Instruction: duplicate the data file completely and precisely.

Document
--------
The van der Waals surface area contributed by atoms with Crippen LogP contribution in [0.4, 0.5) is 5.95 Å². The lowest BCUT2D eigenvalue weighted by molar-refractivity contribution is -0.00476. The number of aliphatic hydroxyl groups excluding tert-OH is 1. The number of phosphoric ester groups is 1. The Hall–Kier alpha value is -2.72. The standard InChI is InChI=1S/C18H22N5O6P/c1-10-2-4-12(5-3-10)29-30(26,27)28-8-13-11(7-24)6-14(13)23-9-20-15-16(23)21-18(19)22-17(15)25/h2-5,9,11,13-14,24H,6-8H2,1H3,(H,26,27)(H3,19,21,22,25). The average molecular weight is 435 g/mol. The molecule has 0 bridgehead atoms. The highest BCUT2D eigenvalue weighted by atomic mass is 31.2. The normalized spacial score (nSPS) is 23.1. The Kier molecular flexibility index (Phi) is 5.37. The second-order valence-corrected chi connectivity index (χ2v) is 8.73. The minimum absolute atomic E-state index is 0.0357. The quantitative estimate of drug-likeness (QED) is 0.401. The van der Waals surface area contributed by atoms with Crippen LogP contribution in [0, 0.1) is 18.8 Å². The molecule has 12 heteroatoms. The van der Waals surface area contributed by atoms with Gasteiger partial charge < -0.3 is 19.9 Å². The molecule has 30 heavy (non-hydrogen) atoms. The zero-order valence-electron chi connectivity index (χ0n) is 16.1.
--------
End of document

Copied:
The van der Waals surface area contributed by atoms with Crippen LogP contribution in [0.4, 0.5) is 5.95 Å². The lowest BCUT2D eigenvalue weighted by molar-refractivity contribution is -0.00476. The number of aliphatic hydroxyl groups excluding tert-OH is 1. The number of phosphoric ester groups is 1. The Hall–Kier alpha value is -2.72. The standard InChI is InChI=1S/C18H22N5O6P/c1-10-2-4-12(5-3-10)29-30(26,27)28-8-13-11(7-24)6-14(13)23-9-20-15-16(23)21-18(19)22-17(15)25/h2-5,9,11,13-14,24H,6-8H2,1H3,(H,26,27)(H3,19,21,22,25). The average molecular weight is 435 g/mol. The molecule has 0 bridgehead atoms. The highest BCUT2D eigenvalue weighted by atomic mass is 31.2. The normalized spacial score (nSPS) is 23.1. The Kier molecular flexibility index (Phi) is 5.37. The second-order valence-corrected chi connectivity index (χ2v) is 8.73. The minimum absolute atomic E-state index is 0.0357. The quantitative estimate of drug-likeness (QED) is 0.401. The van der Waals surface area contributed by atoms with Crippen LogP contribution in [0, 0.1) is 18.8 Å². The molecule has 12 heteroatoms. The van der Waals surface area contributed by atoms with Gasteiger partial charge < -0.3 is 19.9 Å². The molecule has 30 heavy (non-hydrogen) atoms. The zero-order valence-electron chi connectivity index (χ0n) is 16.1.